Famicom World


Way back in the early days of the NES, so the story goes, Nintendo Co., Ltd. had some trouble with their NES boards. It’s not clear exactly what happened, but there weren’t enough of them for the production and release of games in time for the Christmas shopping season. With sales expected to pick up, they were pressed with a question: Would young Timmy be without his Gyromite on Christmas morning? (Gently stir your hot cocoa…watch the steam rise.)

Nintendo had a solution to help Timmy get his Gyromite. Instead of using the regular 72-pin NES boards in games to be released in the United States, Nintendo combined 60-pins Famicom boards and 60-to-72 pins converters inside their gray NES game shells. And so, Nintendo saved Christmas for lots of eager NES children all across the land.

And, little did Nintendo know, but those same boards continue to be a godsend for video gamers. Today, those same NES carts are searched out and raided of their converters, for with them they bring the glory of Famicom games to the NES. Sure, there are generic 60-to-72 pin converters available, but the ones within NES games are those only ones Nintendo ever released.

Not every early NES title has a converter inside. In fact, even the same title will not always come with a converter inside. Some have them; some don’t. There are some tricks to identifying which ones might. For starters, these are the games in which converters have been found:

Clu Clu Land
Donkey Kong Jr.
Duck Hunt
Elevator Action
Hogan’s Alley
Mike Tyson’s Punch-Out!!
Raid on Bungeling Bay
Stack Up
Urban Champion
Wizards and Warriors
Wrecking Crew

Finding these titles is as good a starting place as any when looking for your very own NES 60-to-72 pins converter. But, even if you find one of these games, it’s not guaranteed to have a converter.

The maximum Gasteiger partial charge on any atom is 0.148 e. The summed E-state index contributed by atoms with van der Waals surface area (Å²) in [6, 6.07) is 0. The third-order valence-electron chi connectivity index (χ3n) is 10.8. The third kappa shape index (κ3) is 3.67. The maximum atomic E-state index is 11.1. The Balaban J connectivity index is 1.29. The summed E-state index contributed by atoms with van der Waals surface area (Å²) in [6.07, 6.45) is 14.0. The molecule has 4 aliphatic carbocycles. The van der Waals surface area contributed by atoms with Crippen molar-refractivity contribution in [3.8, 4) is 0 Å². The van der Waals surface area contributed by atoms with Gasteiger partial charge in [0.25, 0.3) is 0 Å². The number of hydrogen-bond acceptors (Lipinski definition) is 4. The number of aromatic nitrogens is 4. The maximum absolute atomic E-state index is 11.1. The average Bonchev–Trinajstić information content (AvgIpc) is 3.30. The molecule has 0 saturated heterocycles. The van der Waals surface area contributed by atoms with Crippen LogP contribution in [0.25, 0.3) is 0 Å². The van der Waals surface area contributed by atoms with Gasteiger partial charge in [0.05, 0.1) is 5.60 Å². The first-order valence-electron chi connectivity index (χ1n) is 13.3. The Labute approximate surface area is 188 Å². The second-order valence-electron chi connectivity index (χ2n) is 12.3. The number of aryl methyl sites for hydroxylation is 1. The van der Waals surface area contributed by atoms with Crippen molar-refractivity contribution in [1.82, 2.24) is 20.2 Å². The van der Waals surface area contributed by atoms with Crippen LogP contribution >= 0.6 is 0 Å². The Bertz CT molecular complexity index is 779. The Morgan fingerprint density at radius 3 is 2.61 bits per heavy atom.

To help you further, consider this: NES games from the list above with converters inside are always five-screw, meaning that instead of three screws and two tabs holding the gray shell together, it’s five screws (and no tabs) holding the shell together. And instead being those darn star-head hex screws you need the special bit to open, games with converters can be opened with a tiny flathead screwdriver.

Another way to ensure a cart from the list has a converter inside is to take a look at the pins. A NES board’s pins are different from a converters pins. If you’ve got a regular NES cart, each pin will be symmetrical, meaning if you drew a line down the center of the pin it is the same on both sides.

    X        X        X

If you’ve got a cart with a converter, the pins will not be symmetrical. Instead, the pins will slight bit of gold pin on the bottom left of each pin, but not on the bottom right (hence, not symmetrical).

       X        X         X

Another way to tell which games have converters inside is with by the weight of the game, though this is much more difficult. The weight of a game without a converter is much less than the weight of a game with a converter inside. Some people are able to feel the difference by placing a cart with a converter on the palm of their hand. Also, most of the weight of a cart with a converter is nearer the bottom of a cart, which means it will balance more toward the bottom of the cart than regular cart.

This should start you on your way to finding some great converters, which, if found, can usually be sold for more than the game itself is worth.

The only Famicom-to-NES converter released by Nintendo.